Despite his successful transition from a first baseman slugger to a young phenom pitcher, the New York baseball Giants allowed the Chicago White Sox to purchase Harshman's contract. Jack made his White Sox debut against the Cleveland Indians on April 14, 1954. He started the game, but only lasted 32⁄3 innings after being tagged for 4 earned runs on 8 hits. After another poor 21⁄3 innings start on April 19, Harshman was demoted to the bullpen. He continued to struggle until he was given another start on June 6. He responded by throwing a 7-hit shutout against the Washington Senators. On July 25, he struck out 16 Red Sox hitters, including the great Ted Williams in a complete game for a 5–2 win. At the time it was the most strikeouts in the long history of Fenway Park. The record would stand for 32 years until a young flamethrower named Roger Clemens fanned a Major League best 20 batters. After that, Jack settled down and had a largely successful season overall, including an exceptional performance for the month of August. Jack posted a 6–0 record with 47 strikeouts and a microscopic 0.77 ERA. His first full season posted some impressive numbers: A 14–8 win-loss record, a 2.95 ERA, 4 complete game shut-outs, and 134 strikeouts, which was good enough for 5th in the American League.
Harshman found moderate success in the 1955 season by putting up an 11–7 record and a 3.36 ERA while finishing 9th in the AL in strikeouts with 116. On June 21, 1956, at Comiskey Park, Jack achieved a rarity in Major League Baseball that had only happened twice before in the modern era. Both he and the opposing Baltimore Orioles starting pitcher Connie Johnson threw a one-hit complete game. Harshman picked up the win 1 to 0. Jack would go on to throw three more shutouts in the season, compiling a 15–12 record with a 3.10 ERA and 143 strikeouts, good enough for 8th in the league.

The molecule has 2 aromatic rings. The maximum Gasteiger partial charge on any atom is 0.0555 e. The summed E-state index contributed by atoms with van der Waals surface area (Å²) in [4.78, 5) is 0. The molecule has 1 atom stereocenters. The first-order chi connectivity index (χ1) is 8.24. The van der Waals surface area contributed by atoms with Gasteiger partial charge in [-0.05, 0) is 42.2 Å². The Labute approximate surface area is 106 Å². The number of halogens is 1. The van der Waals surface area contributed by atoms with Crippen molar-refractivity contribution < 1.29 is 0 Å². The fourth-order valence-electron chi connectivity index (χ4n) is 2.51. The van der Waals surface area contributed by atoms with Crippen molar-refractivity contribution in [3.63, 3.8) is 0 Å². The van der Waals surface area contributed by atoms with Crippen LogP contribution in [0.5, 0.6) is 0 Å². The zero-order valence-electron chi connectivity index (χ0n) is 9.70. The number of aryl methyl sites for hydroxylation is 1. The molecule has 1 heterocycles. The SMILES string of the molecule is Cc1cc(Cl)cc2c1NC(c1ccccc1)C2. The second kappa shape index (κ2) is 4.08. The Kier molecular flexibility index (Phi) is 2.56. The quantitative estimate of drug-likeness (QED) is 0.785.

1956 turned out to be the last solid season for Harshman, as the rest of his career was downhill from thereon out. Following an 8–8 season with the 1957 White Sox, Harshman, Larry Doby and Jim Marshall were traded to the Baltimore Orioles for Billy Goodman, Tito Francona and Ray Moore at the Winter meetings. When it was discovered by the Orioles that Harshman was suffering from a slipped disc, Baseball Commissioner Ford Frick ordered the Chisox to send either $20,000 or an acceptable player to the Orioles. Russ Heman was sent to Baltimore to complete this deal.
In 1958 many of Harshman's numbers improved. His ERA was a career-low 2.89, 3rd best in the AL, and he compiled a career-high 161 strikeouts to go with 3 shutouts. However, run support was scarce and he ended the season with a 12–15 record.
Harshman became a journeyman in 1959, playing for three different teams throughout the season. Jack got off to an awful start for the Orioles with an 0–6 record and a 6.85 ERA before being traded to the Boston Red Sox for Billy Hoeft on June 15, 1959. Harshman would only spend one month with the Red Sox, going 2–3 with a 6.57 ERA in 2 starts and 6 games of relief.
1960 would prove to be the final season for Harshman in the majors. At the age of 32, his back problems were catching up with him. He was forced onto the disabled list on April 24 after checking into the Cleveland Lakeside Hospital to treat problems connected to slipped discs. It would take three months before he would take the mound again. Right from the start, he could not regain his groove. On July 24, the Red Sox teed him off on 5 runs on 3 hits and 4 walks before being pulled after just 3 innings. He would never get back on track, ending his final season with a 2–4 record and a 3.98 ERA.
In October, Harshman was released by the Indians. In 1961, Jack participated in spring training in an effort to make the Los Angeles Angels roster, but instead ended up with a familiar team from his first professional year, the AAA Pacific Coast League San Diego Padres. He would go on to pitch in only 4 games, compiling a 0–1 record and a 6.00 ERA.
Harshman was married to his wife, Virginia. He had three sisters and one brother. He was related to the actress Margo Harshman, and former Washington State University and University of Washington basketball coach Marv Harshman. Jack has a daughter Patricia "Patty" Michaels (née Harshman) born in 1947. And three grandsons, Michael "Mike" Lydon, Charlie Lydon, and Johnny Lydon.